In 2014, India’s nuclear power generation capacity was 4,780 MW.
Minister of State for PMO Jitendra Singh said a number of measures have been taken by the Narendra Modi government to expedite all ongoing nuclear projects and the establishment of new power plants in different parts of the country.
“When we came to power in 2014, we set ourselves the goal of tripling nuclear power generation in 10 years and we hope to achieve that goal,” he told Question Time. .
The minister, however, said that to generate targeted nuclear power there must be sufficient uranium available – both from domestic and foreign sources.
Singh said the government was actively pursuing the process of acquiring uranium from different sources, including exploration in new places like Bihar and Meghalaya.
He said that for the first time, the Nuclear Power Corporation of India has been allowed to set up joint venture nuclear power plants with public sector companies.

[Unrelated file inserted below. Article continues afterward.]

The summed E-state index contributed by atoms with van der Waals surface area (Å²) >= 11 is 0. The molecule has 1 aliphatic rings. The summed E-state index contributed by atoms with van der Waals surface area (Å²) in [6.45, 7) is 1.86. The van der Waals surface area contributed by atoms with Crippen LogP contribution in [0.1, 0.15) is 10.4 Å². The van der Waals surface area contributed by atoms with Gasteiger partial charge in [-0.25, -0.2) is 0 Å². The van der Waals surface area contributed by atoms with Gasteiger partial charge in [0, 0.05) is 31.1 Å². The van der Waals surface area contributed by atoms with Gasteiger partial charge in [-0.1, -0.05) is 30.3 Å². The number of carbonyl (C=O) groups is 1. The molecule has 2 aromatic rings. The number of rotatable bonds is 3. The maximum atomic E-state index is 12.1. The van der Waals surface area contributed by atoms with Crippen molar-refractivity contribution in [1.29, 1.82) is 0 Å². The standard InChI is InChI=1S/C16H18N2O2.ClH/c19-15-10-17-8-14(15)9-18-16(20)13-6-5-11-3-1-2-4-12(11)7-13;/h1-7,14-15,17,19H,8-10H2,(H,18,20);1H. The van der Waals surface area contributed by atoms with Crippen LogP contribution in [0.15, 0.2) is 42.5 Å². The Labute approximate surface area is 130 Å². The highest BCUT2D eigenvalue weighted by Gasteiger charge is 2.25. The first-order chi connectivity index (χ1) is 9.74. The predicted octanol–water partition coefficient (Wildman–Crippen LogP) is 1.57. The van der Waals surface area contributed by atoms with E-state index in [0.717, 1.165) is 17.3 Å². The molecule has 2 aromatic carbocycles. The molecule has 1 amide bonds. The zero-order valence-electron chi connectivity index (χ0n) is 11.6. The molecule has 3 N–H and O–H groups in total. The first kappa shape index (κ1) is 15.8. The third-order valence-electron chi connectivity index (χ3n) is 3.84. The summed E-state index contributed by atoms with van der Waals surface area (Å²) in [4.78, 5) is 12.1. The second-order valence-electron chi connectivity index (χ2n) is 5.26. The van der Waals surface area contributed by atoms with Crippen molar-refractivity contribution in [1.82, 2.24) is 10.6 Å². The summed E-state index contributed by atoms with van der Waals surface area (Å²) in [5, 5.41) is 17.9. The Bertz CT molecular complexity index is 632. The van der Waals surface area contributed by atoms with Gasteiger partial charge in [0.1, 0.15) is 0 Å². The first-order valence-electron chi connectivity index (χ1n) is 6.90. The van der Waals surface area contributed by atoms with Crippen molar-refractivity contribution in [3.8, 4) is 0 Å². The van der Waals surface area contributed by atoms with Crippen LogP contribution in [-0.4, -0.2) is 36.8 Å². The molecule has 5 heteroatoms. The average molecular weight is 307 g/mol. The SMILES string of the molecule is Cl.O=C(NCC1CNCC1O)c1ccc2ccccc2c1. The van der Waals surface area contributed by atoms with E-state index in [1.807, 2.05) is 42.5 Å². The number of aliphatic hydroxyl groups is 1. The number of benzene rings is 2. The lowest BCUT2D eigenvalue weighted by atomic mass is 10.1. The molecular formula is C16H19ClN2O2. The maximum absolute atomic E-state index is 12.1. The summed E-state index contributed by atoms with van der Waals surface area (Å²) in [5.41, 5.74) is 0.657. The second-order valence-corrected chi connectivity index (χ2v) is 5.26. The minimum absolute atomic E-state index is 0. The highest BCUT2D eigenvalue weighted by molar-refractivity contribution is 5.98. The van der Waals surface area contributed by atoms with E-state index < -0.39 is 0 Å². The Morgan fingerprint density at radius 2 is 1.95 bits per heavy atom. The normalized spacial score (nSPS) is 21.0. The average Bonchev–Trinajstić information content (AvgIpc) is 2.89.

The minister said the third stage of India’s nuclear power program envisions using thorium along with uranium-233 as fuel in thorium-based reactors.
Through years of sustained effort, India has gained experience on the entire thorium fuel cycle at a semi-industrial scale, he said.
“Development activities include studies on thorium mining, fuel fabrication and irradiation, reprocessing studies, including the construction of an engineering-scale power reactor, a thorium and the establishment of Purnima and KAMINI research reactors fueled with uranium 233,” he said.
Singh said the Bhabha Atomic Research Center and research organizations attached to the DAE are engaged in various R&D activities to address the use of thorium in different types of reactors, including efforts to expand existing cycle experience. thorium on a larger scale.